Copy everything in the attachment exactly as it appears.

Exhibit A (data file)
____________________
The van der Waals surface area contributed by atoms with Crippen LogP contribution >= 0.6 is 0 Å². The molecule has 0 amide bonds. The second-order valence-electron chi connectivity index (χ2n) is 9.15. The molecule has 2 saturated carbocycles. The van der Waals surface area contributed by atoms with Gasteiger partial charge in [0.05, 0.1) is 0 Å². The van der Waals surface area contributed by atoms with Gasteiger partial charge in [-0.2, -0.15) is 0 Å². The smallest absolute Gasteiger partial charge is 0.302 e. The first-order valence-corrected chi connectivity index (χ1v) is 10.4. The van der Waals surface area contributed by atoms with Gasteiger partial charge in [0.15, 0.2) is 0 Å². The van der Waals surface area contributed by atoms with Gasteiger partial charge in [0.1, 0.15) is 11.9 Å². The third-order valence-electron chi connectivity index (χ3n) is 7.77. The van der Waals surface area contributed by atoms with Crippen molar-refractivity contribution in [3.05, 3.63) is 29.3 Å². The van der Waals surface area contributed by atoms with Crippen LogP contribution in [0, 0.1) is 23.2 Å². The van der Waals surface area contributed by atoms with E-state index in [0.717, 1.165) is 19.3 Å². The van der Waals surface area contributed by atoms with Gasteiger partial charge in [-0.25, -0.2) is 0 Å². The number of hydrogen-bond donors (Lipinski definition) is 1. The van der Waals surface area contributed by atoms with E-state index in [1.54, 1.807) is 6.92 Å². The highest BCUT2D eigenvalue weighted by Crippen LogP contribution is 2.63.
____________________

The van der Waals surface area contributed by atoms with Crippen LogP contribution >= 0.6 is 0 Å². The molecule has 0 amide bonds. The second-order valence-electron chi connectivity index (χ2n) is 9.15. The molecule has 2 saturated carbocycles. The van der Waals surface area contributed by atoms with Gasteiger partial charge in [0.05, 0.1) is 0 Å². The van der Waals surface area contributed by atoms with Gasteiger partial charge in [-0.2, -0.15) is 0 Å². The smallest absolute Gasteiger partial charge is 0.302 e. The first-order valence-corrected chi connectivity index (χ1v) is 10.4. The van der Waals surface area contributed by atoms with Gasteiger partial charge in [0.15, 0.2) is 0 Å². The van der Waals surface area contributed by atoms with Gasteiger partial charge in [0.1, 0.15) is 11.9 Å². The third-order valence-electron chi connectivity index (χ3n) is 7.77. The van der Waals surface area contributed by atoms with Crippen molar-refractivity contribution in [3.05, 3.63) is 29.3 Å². The van der Waals surface area contributed by atoms with Crippen LogP contribution in [0, 0.1) is 23.2 Å². The van der Waals surface area contributed by atoms with E-state index in [0.717, 1.165) is 19.3 Å². The van der Waals surface area contributed by atoms with Gasteiger partial charge in [-0.25, -0.2) is 0 Å². The number of hydrogen-bond donors (Lipinski definition) is 1. The van der Waals surface area contributed by atoms with E-state index in [1.54, 1.807) is 6.92 Å². The highest BCUT2D eigenvalue weighted by Crippen LogP contribution is 2.63.